Implementing prevention programs and other interventions during and after pregnancy may decrease the number and severity of manic episodes in women at high risk for bipolar disorder, according to a personal view published in Lancet Psychiatry.

“No large-scale research on the prevention of bipolar disorder in women who have recently given birth (up to 4 weeks postpartum) has been done, despite childbirth being among the most potent and specific triggers of hypomania or mania,” Verinder Sharma, MBBS, from the departments of psychiatry and obstetrics and gynecology at Western University, and the Parkwood Institute, London, Ontario, Canada, and colleagues wrote.

In this personal view, Sharma and colleagues reported the clinical characteristics of women at risk for bipolar disorder after childbirth and management recommendation as well as prevision and early intervention opportunities.

Characteristics

Mood symptoms are a common occurrence after childbirth, but may be an indication of postpartum episodes of hypomania or mania, according to the researchers.

In the perinatal period, bipolar disorder risk factors may include history of bipolar disorder in a first-degree family member and subthreshold manic symptoms without family history of bipolar disorder. After childbirth, women should be considered high-risk when they experience their first onset of a major depressive episode, have major depressive disorder with mixed or psychotic features, have a history of bipolar disorder in a first-degree family member and have subsyndromal hypomanic episodes.

“The postpartum period is ideally suited for primary and secondary prevention of bipolar disorder,” Sharma and colleagues wrote. “Women are routinely under the care of health professionals during and after pregnancy. Some of the putative risk factors of bipolar disorder such as sleep loss, substance use, and use of antidepressants or psychostimulants can be easily targeted.”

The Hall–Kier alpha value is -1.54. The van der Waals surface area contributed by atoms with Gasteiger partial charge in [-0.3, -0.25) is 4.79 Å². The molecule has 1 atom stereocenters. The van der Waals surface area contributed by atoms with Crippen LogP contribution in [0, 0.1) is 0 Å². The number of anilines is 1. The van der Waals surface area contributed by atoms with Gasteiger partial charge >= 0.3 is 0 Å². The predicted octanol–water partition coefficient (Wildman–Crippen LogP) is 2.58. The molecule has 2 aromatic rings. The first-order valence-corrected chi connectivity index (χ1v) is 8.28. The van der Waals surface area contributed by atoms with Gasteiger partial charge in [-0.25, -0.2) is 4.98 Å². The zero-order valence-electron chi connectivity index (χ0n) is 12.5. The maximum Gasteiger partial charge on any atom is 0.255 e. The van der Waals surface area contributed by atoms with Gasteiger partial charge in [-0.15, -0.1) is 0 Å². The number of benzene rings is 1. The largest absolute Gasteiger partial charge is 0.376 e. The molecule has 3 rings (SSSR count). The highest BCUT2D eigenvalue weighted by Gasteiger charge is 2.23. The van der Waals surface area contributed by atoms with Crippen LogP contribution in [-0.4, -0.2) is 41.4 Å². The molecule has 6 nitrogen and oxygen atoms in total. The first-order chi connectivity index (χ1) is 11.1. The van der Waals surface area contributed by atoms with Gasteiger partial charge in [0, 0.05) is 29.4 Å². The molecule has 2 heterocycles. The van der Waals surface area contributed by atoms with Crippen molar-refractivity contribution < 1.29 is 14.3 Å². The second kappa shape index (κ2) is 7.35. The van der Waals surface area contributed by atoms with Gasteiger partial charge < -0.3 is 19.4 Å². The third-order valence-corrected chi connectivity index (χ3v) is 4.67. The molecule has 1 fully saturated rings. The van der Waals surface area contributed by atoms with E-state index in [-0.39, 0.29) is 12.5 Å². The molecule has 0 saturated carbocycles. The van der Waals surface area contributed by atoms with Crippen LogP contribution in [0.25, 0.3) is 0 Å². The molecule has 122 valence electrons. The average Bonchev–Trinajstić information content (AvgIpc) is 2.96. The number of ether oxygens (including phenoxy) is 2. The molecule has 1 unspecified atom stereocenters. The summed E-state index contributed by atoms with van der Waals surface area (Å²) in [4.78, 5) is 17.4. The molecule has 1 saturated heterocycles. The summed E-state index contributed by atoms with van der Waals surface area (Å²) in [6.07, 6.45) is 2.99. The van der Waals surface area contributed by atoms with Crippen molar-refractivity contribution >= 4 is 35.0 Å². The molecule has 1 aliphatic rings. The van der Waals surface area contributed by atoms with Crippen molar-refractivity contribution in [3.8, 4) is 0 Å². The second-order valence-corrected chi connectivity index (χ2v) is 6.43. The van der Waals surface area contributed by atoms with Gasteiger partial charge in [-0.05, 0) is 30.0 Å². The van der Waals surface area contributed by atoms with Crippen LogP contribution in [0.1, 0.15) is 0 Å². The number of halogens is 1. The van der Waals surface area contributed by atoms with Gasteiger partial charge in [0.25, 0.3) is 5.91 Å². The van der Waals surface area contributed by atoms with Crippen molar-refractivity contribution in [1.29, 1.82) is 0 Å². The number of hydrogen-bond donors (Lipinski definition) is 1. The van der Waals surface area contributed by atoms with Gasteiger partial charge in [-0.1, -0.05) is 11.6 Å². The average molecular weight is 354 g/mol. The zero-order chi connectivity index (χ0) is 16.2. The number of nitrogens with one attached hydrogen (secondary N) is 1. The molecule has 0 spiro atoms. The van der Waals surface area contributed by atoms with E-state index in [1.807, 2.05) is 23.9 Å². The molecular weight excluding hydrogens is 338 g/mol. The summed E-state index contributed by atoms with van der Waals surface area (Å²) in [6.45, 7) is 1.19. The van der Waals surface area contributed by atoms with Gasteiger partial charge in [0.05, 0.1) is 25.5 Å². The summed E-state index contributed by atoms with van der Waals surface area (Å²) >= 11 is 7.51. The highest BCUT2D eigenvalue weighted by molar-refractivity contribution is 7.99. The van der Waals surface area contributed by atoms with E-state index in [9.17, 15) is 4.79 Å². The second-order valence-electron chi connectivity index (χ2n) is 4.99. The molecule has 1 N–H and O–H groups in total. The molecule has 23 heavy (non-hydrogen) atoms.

Identification, intervention

Close clinical monitoring, especially during the third trimester, is important, according to the investigators. Women at risk for bipolar disorder should be referred for psychiatric evaluation and follow-up, according to investigators. After giving birth, clinical monitoring of women without a history of psychiatric illness should include observing for depression, hypomania, anxiety, irritability, aggressiveness and sleep disturbance.

“Women at risk of developing bipolar disorder who wish to have children should be referred for preconception counseling, ideally at least 3 months before planning pregnancy, or as soon as possible after discovering they are pregnant,” Sharma and colleagues wrote. “Psychoeducation should emphasize the need for regular psychiatric care to enable early detection of prodromal and early symptoms, and rapid implementation of prevention and early intervention strategies.”

Some other strategies for prevention and early intervention in women included:

  • optimizing sleep;
  • ensuring social support;
  • lifestyle management;
  • considering low-dose benzodiazepines or atypical neuroleptics;
  • psychotherapy for more severe major depressive episodes; and
  • treatment with quetiapine, lamotrigine or lurasidone for those having a severe major depressive episode and at high risk of switching to bipolar disorder.

“Evidence from other high-risk populations and on bipolar disorder in general can inform prevention strategies for women who are at risk of developing bipolar disorder after childbirth,” they researchers concluded. “However, the potential risks of identification (eg, false positives and perceived stigma and labeling) and early intervention (eg, anxiety about a diagnosis and side-effects of psychotropic medication) need to be carefully balanced against the possible benefits to the patient.” – by Savannah Demko

Disclosure: Sharma reports numerous relevant financial disclosures; please see the study for all authors’ relevant financial disclosures.